In this paper, we propose quantum graphs as one-dimensional models with a complex topology to study Bose-Einstein condensation and phase transitions in a rigorous way. We first investigate non-interacting many-particle systems on quantum graphs and provide a complete classification of systems that exhibit Bose-Einstein condensation. We then consider models of interacting particles that can be regarded as a generalisation of the well-known Tonks-Girardeau gas. Here, our principal result is that no phase transitions occur in bosonic systems with repulsive hardcore interactions, indicating an absence of Bose-Einstein condensation.

  6. Quantum principles and free particles. [evaluation of partitions

    NASA Technical Reports Server (NTRS)

    1976-01-01

    The quantum principles that establish the energy levels and degeneracies needed to evaluate the partition functions are explored. The uncertainty principle is associated with the dual wave-particle nature of the model used to describe quantized gas particles. The Schroedinger wave equation is presented as a generalization of Maxwell's wave equation; the former applies to all particles while the Maxwell equation applies to the special case of photon particles. The size of the quantum cell in phase space and the representation of momentum as a space derivative operator follow from the uncertainty principle. A consequence of this is that steady-state problems that are space-time dependent for the classical model become only space dependent for the quantum model and are often easier to solve. The partition function is derived for quantized free particles and, at normal conditions, the result is the same as that given by the classical phase integral. The quantum corrections that occur at very low temperatures or high densities are derived. These corrections for the Einstein-Bose gas qualitatively describe the condensation effects that occur in liquid helium, but are unimportant for most practical purposes otherwise. However, the corrections for the Fermi-Dirac gas are important because they quantitatively describe the behavior of high-density conduction electron gases in metals and explain the zero point energy and low specific heat exhibited in this case.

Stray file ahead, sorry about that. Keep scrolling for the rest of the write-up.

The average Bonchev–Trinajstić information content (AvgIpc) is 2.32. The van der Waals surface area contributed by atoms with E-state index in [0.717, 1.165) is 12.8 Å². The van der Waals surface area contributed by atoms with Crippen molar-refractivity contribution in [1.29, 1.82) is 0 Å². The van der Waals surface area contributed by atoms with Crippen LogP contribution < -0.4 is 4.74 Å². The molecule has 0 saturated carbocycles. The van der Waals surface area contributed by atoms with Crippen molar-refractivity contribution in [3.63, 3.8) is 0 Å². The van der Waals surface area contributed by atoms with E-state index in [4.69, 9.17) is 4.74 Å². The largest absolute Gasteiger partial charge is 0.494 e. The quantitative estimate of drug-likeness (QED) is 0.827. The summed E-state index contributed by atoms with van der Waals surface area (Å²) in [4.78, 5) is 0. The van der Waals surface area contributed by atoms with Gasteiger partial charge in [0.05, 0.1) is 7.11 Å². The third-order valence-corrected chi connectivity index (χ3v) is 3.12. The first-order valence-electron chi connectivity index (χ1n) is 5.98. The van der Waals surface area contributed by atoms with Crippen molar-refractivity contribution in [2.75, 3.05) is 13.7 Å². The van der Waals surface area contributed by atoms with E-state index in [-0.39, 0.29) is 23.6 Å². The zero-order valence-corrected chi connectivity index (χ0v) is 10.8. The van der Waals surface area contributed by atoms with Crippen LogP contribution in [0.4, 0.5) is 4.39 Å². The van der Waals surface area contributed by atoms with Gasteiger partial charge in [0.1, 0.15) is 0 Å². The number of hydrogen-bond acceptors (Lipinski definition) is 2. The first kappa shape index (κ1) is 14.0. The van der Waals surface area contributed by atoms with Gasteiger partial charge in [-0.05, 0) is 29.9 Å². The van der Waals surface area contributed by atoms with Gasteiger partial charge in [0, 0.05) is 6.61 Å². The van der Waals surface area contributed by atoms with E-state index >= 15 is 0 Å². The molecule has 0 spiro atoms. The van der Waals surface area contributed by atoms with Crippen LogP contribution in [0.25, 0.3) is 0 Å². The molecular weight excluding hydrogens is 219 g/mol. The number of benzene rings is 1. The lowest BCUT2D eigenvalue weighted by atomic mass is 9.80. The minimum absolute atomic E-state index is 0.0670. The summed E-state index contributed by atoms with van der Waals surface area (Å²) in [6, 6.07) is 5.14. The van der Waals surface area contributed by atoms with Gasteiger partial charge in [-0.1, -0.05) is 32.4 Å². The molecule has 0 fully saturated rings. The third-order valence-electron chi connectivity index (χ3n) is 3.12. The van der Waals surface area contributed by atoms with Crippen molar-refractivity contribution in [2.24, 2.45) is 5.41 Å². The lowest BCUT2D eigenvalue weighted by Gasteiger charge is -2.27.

7. Lagrangian dynamics for classical, Brownian, and quantum mechanical particles